The novel keeps wrong-footing the readers. At first, we might think that everything that is going on can be explained by self-suggestion and that all the evil (and the good) is in the mind of the believer. These are desperate characters holding on to anything that offers them a glint of hope. And later, when bad things start to happen, it seems logical to believe that the characters we are following have acted upon their negative thoughts and impulses (and even they have doubts as to what they might have done). But nothing is quite as straightforward as it seems.

Although there is plenty of explicit violence and some sexual references (those not as explicit), I did not find it frightening or horrific as such. However, it is a disquieting, dark, and eerie book, because of the way it invites readers to look into the limits of morality and right and wrong. Is revenge ever justified? Is it a matter of degrees? Who decides? It seems la Santa Muerte has very specific thoughts about this, so be very careful what you wish (or pray) for.

An eye-opener with regards to the Saint Death cult and a book that will be enjoyed by readers who don’t mind supernatural novels with plenty of violence, and prefer their plots dynamic and action-driven.

Thanks to Rosie and to her team for the great suggestions, thanks to the author, and thanks to all of you for reading, and remember to like, share, comment, click and REVIEW!

[amazon_link asins=’B007JQTHE8,B0094XQSLE,B008F6GV86,B01KNK4JNK,B01NAP1WEO,B00NDCO4D6,B00INC8L1C,B00D8AQJPO’ template=’ProductCarousel’ store=’wwwauthortran-20′ marketplace=’US’ link_id=’7ea9e396-0dd8-11e8-8813-7bb083d34186′]

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Book review Book reviews

#Bookreview THE TAKEN. DI ERIKA MARTIN book 2 by Alice Clark-Platts (@aclarkplatts) British policing and a dark and twisted family

Hi all:

Today a British thriller that doesn’t take place in one of the big cities, but funnily enough it’s in an area where I spent some time working, a wonderful part of the country, and I love Durham Cathedral…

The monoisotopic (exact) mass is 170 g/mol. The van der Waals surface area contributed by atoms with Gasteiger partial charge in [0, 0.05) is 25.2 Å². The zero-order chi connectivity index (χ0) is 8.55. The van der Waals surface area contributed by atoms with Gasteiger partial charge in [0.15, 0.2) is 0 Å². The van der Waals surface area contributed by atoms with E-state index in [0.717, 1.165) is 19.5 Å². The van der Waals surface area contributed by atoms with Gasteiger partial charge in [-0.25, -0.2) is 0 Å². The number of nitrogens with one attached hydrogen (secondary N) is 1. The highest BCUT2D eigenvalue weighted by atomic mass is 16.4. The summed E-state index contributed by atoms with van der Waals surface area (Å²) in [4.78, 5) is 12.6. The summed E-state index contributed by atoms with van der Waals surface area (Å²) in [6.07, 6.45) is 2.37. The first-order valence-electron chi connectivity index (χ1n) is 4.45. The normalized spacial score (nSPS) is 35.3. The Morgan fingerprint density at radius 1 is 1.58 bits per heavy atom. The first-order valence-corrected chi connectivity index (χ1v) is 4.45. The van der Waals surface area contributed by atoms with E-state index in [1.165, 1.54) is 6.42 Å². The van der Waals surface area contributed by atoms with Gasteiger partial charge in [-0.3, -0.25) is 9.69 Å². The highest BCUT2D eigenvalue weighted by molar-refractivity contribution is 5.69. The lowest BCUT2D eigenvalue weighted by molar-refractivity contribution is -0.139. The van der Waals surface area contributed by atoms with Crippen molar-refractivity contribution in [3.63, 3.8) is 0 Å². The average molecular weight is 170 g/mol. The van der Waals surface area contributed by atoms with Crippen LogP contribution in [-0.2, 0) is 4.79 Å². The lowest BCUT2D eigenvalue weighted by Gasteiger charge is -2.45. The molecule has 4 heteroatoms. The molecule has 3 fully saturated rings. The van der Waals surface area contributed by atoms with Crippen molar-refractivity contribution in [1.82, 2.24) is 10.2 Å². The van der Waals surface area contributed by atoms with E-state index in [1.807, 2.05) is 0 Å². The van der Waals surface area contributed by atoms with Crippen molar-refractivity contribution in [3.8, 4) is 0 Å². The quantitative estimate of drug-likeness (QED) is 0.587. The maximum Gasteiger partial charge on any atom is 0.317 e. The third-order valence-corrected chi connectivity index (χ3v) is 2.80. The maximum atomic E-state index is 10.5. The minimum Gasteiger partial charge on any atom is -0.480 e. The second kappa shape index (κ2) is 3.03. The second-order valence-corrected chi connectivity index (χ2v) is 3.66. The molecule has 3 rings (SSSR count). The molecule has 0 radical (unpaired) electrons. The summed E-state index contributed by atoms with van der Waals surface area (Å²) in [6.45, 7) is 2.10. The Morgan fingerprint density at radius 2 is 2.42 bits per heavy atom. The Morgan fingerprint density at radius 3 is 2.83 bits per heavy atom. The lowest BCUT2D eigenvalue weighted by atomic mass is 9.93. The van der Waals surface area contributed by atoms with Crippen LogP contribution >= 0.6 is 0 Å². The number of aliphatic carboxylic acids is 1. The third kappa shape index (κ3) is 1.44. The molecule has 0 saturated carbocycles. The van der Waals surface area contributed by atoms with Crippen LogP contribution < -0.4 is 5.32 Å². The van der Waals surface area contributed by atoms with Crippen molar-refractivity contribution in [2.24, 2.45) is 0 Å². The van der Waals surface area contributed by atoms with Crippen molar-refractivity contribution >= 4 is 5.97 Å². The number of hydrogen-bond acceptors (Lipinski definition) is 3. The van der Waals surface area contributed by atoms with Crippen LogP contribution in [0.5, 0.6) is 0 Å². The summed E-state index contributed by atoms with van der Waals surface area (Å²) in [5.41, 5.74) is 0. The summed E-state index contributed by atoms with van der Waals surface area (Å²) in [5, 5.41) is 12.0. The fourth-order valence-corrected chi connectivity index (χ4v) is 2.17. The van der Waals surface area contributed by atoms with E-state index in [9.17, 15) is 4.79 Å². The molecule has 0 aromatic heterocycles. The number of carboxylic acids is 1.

Cover and review of the bookThe Taken by Alice Clark Platts
The Taken by Alice Clark Platts

The Taken. DI Erica Martin Book 2 by Alice Clark-Platts.

Penguin UK – Michael Joseph

Description

In a Durham boarding house at dawn, Pastor Tristan Snow is murdered while he prays. Detective Inspector Erica Martin’s investigation encounters a host of suspects all staying in the boarding house. Violet Snow, his daughter, who seems unsurprised by her father’s murder. Sera Snow, his inscrutable wife. Her sister, Antonia, who was closer to the Pastor than anyone yet knows. And Fraser McKenzie, Snow’s manager and best friend, who has his own dark secrets to hide. DI Martin soon learns that this is a case in which nothing is what it seems, and no-one is innocent…

 

A tense and powerful police procedural set in the city of Durham where a murdered preacher may be more monstrous than his own killer.

There’s the lost.
There’s the missing.
And there’s the taken.

She asked me once if we had any secrets, and I shook my head. 
‘No secrets between us,’ she said. 
‘No,’ I answered. ‘Never ever.’

In a Durham hotel at dawn, celebrated preacher Tristan Snow is murdered as he prays. None of the other guests – not even his daughter, his wife, or her sister – saw or heard anything.

But then again, they all had a motive for murder.

Detective Inspector Erica Martin is confronted by secrets and lies, lost in a case where nothing is what it seems.

With no answers, DI Martin is consumed by questions: Is anyone in this family innocent? When the victim might have been a monster – is there such a thing as justice? And does anyone deserve to die?

Praise for Alice Clark-Platts:

‘Had me on the edge of my sun lounger. Excellent plotting and a genuinely unguessable resolution to the mystery’
Sophie Hannah

‘Grabbed me from the first page and wouldn’t let go. A compelling read, beautifully written … A tense, captivating tale, brilliantly told’
Rachel Abbott

‘A gripping, highly charged thriller’
Ralph Fiennes

‘A brilliantly plotted and utterly gripping thriller’
Emma Kavanagh

‘Superb … A very assured page-turning storm I read in one sitting’